Aesthetics and Politics: Debates Between Bloch, Lukacs, Brecht, Benjamin, Adorno
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An analysis of the relations between art and socialism unfolding in German culture between the 30's through the 50's.
87 Crime and Punishment (Dostoyevsky), 93 Cubism, 25 Cuvier, Georges, 55 and n The Cultivation ofthe Millet (Brecht), 148n Dadaism, 126, 183 Dante, 94 Daumer, C. F., 155-6, 156n Delauney, Robert, 45n De Man, Paul, 198n Derain, Andre, 124n The Destruction ofReason (Lukacs), 152 Dickens, Charles, 36, 163 Dilthey, Wilhelm, 105 Dimitrov, Georgi, 28 Dix, Otto, 18, 26 Dablin, Alfred, 12, 58 and n, 59, 69 Don Carlos (Schiller), 54 Don Quixote (Cervantes), 28, 47 Dos Passos, John, 69n, 77 Dostigayev
permeate more and more aspects of the Soviet economy, and as the cultural revolution gained wider and wider acceptance among the masses of the workers, so the art of the 'avant-garde' in the Soviet Union found itself gradually but inexorably forced back on to the defensive by an increasingly confident school of realism. So in the last analysis the defeat of Expressionism was a product of the maturity of the revolutionary masses. The careers of Soviet poets like Mayakovsky, or of Germans such
E e:t�ve the most significant works, was stamped with i . I remarked that Im Brecht. out. came It when received badly had been very � �: � � !f � � Affinities pleased to hear it. - The Germans are a lousy nation rein &hezssvolk]. Itler about It isn't true that one must not draw conclusi�ns from bad. The IS German IS that g everythin too, me, In Germans in general. ence. mdepend mded narrow-m our is Germans uS intolerable thing about � g. N where else were there Imperial Free Cities,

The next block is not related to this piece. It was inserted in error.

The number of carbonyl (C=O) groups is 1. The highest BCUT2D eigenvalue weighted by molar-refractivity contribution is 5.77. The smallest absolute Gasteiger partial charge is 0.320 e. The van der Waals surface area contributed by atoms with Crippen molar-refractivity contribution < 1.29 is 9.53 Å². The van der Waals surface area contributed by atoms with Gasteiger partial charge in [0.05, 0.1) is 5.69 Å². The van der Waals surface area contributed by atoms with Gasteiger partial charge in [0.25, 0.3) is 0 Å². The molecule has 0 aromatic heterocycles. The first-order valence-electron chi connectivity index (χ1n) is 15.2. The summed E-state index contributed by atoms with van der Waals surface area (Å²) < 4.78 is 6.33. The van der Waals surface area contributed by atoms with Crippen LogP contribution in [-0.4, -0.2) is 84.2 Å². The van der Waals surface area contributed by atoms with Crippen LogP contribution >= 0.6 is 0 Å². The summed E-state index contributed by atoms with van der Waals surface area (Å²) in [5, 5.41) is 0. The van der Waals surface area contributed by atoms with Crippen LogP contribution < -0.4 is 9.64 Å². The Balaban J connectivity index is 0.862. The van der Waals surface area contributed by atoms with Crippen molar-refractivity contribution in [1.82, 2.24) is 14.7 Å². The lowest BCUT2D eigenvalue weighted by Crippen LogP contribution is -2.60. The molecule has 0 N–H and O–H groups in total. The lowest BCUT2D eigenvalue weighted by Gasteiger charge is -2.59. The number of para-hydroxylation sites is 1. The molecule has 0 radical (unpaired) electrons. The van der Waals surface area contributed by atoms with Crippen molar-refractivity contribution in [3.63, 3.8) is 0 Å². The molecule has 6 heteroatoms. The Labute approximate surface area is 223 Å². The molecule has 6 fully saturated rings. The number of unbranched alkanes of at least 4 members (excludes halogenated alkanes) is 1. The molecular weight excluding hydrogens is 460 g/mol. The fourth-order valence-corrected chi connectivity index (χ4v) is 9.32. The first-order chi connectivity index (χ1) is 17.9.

98 just for his d�sk drawer, any more Shakespeare couldn't have written ters before hIS �yes. The people he than I can. Besides, he had his charac their . He Just observ depicted were running around in the streets as Just , others many were there ; behaviour and picked out a few traits the dead.' � 3 August. On 29 July in the evening, while we were in the garden, conversation came round to the question whether a part of the Gh,l/dren', Songs cycle should be included in the new volume of
is no material content, no formal category of artistic. creation, however mysteriously transmitted and itself unaware of the process, which did not originate in the empirical reality from which it breaks free. It is this which constitutes the true relation of art to reality, whose elements are regrouped by its formal laws. Even the avant-garde abstrac tion which provokes the indignation of philisti'nes, and which has nothing in common with conceptual or logical abstraction, is a reflex response